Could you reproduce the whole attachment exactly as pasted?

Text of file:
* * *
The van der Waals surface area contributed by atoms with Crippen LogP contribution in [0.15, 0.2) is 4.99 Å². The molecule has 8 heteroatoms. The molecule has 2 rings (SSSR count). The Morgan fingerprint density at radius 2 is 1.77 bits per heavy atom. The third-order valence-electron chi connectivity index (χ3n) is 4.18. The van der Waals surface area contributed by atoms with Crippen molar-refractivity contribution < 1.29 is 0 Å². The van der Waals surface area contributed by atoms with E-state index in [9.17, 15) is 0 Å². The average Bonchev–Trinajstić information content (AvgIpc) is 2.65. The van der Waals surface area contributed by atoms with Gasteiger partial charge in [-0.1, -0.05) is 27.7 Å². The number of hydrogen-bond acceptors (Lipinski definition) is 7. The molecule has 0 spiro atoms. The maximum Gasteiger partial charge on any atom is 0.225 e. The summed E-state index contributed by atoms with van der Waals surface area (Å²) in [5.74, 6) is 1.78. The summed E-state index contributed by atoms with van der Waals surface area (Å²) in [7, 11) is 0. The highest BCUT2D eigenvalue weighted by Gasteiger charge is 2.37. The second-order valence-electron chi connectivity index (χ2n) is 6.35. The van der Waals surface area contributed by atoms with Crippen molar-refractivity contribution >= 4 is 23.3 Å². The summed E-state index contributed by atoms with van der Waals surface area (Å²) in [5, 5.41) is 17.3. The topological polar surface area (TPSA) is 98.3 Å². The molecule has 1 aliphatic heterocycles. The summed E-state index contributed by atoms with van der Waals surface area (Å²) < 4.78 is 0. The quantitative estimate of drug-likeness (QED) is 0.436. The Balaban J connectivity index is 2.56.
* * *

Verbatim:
The van der Waals surface area contributed by atoms with Crippen LogP contribution in [0.15, 0.2) is 4.99 Å². The molecule has 8 heteroatoms. The molecule has 2 rings (SSSR count). The Morgan fingerprint density at radius 2 is 1.77 bits per heavy atom. The third-order valence-electron chi connectivity index (χ3n) is 4.18. The van der Waals surface area contributed by atoms with Crippen molar-refractivity contribution < 1.29 is 0 Å². The van der Waals surface area contributed by atoms with E-state index in [9.17, 15) is 0 Å². The average Bonchev–Trinajstić information content (AvgIpc) is 2.65. The van der Waals surface area contributed by atoms with Gasteiger partial charge in [-0.1, -0.05) is 27.7 Å². The number of hydrogen-bond acceptors (Lipinski definition) is 7. The molecule has 0 spiro atoms. The maximum Gasteiger partial charge on any atom is 0.225 e. The summed E-state index contributed by atoms with van der Waals surface area (Å²) in [5.74, 6) is 1.78. The summed E-state index contributed by atoms with van der Waals surface area (Å²) in [7, 11) is 0. The highest BCUT2D eigenvalue weighted by Gasteiger charge is 2.37. The second-order valence-electron chi connectivity index (χ2n) is 6.35. The van der Waals surface area contributed by atoms with Crippen molar-refractivity contribution >= 4 is 23.3 Å². The summed E-state index contributed by atoms with van der Waals surface area (Å²) in [5, 5.41) is 17.3. The topological polar surface area (TPSA) is 98.3 Å². The molecule has 1 aliphatic heterocycles. The summed E-state index contributed by atoms with van der Waals surface area (Å²) < 4.78 is 0. The quantitative estimate of drug-likeness (QED) is 0.436. The Balaban J connectivity index is 2.56.